CT-Derived FFR Alters Angiography-Based Management Plans for Stable Angina
PARIS, France—The addition of CT-based FFR screening to angiography alone for measuring the functional significance of coronary lesions causes interventional cardiologists to change management plans for one-third of patients who present with chest pain, according to results of the FFRCT RIPCORD study presented May 19, 2015, at EuroPCR.
“If this novel proof-of-concept result can be confirmed in large-scale trials, this suggests that noninvasive FFRCT can be used as a clinically relevant tool that mimics the well-described ability of invasive FFR to refine management decisions for patients with chest pain that are made based upon [invasive coronary angiography] alone,” said presenter Nick Curzen, PhD, of University Hospital Southampton (Southampton, England).
For the original RIPCORD study, the use of invasive FFR changed the management plans for one-quarter of stable angina patients with suspected CAD. After FFR data became available, 12.5% of patients originally slated for medical management after diagnostic angiography were referred to revascularization and 28.1% were switched from revascularization to medical management.
In the current analysis, 3 interventional cardiologists were tasked with reviewing 200 consecutive cases of stable angina from patients enrolled in the NXT study of FFRCT. By consensus, they decided upon the degree of coronary stenosis and then assigned patients to 1 of 4 groups:
- Optimal medical therapy (OMT)
- PCI and OMT
- CABG and OMT
- More information required (meaning invasive FFR needed)
Then FFRCT data were made available and the physicians were asked to again identify significant vessels and maintain or update their management plans.
FFRCT Highlights ‘Mismatch’
Overall, management plans were altered in 36% of cases (table 1). Importantly, 18% of the vessels originally specified for PCI changed after FFRCT.
Specifically, 26.3% and 11.8% of patients originally in the more information and OMT groups, respectively, required revascularization. Furthermore, 29.8% of patients initially slated for PCI ended up in the OMT group after FFRCT evaluation.
Dr. Curzen said these results are consistent with the findings of invasive FFR in the original RIPCORD study, and that there is a substantial “mismatch” between CT-angiography assessment and the FFRCT-derived estimate of ischemia.
With further study, FFRCT could become the “default method for assessment of coronary anatomy and physiology in angina patients.”
Effect on Current Practice
In response to a question about how reliably FFRCT will be able to be performed at hospitals right now, Dr. Curzen said it is possible to integrate into current practice, “but I would like to see more data before I started using it clinically.
“What this study highlights is more the enormous potential for a test that could for a large group of patients be used as a primary screening tool because it provides not just the anatomy but an assessment of ischemia,” he continued. “The beauty of this if it’s further validated is that you could use it as a triage so a lot of people who end up in the cath lab wouldn’t.” Additionally, he noted, operators would know more precise information about those who do end up in the cath lab, minimizing time waste.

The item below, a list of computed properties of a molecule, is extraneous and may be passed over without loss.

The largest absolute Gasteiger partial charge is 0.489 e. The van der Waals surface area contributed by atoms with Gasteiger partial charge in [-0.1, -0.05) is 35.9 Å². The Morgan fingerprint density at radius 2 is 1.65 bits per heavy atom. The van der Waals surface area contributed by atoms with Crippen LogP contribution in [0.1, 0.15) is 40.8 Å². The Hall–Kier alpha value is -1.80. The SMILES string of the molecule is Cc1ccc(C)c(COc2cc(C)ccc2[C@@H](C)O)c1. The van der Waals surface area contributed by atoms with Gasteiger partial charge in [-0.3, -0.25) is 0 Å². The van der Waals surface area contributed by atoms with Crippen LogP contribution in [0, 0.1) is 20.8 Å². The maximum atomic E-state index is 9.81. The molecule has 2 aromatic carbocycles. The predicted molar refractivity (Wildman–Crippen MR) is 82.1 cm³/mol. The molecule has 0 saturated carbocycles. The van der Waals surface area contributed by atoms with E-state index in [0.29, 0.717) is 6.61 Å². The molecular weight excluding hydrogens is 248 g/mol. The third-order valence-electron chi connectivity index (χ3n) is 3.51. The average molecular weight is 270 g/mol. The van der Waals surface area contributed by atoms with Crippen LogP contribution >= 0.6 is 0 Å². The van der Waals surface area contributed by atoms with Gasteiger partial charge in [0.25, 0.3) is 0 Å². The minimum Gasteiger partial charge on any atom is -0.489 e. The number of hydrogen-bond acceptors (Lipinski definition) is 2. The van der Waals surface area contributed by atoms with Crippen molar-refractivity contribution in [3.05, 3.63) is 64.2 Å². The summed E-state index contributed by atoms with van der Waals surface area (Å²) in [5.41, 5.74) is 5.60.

Panelist Chaim Lotan, MD, of the Heart Center at Hadassah Medical Center (Jerusalem, Israel), pointed out that most angina patients are not usually sent for CT, but are streamlined straight to angiogram. “CT is another procedure, [more] money, and we don’t want to give more radiation,” he said.
But, Dr. Curzen countered, “If you were a patient, would you want to go for an angiogram if you could have [a noninvasive test]?... In the real world, it’s often not desperately clear whether someone’s got classical angina or not,” and this test can help sift them out.
In an email with TCTMD, Jeffrey M. Schussler MD, of Cardiology Consultants of Texas (Dallas, TX), said, “It would be ideal if we had a safe, noninvasive test which evaluated for both the presence and severity of coronary disease in patients. This would reduce unnecessary invasive testing, and allow us to focus on performing PCI in those who would gain the most benefit.”
This study, he continued, “shows some promise in combining anatomic with functional noninvasive assessment of coronary stenoses. Larger studies are necessary, but this technique may be able to guide appropriate treatment plans for interventional vs medical strategies.”
Curzen N. The FFRCT RIPCORD study: does the routine availability of computed tomography (CT)-derived fractional flow reserve influence management strategy of patients with stable chest pain compared to CT angiography alone? Presented at: EuroPCR; May 19, 2015; Paris, France.
- FFRCT RIPCORD was funded by HeartFlow.
- Dr. Curzen reports receiving honoraria from HeartFlow, St. Jude Medical, and Volcano and institutional grant support from Boston Scientific, Haemonetics, HeartFlow, and Medtronic.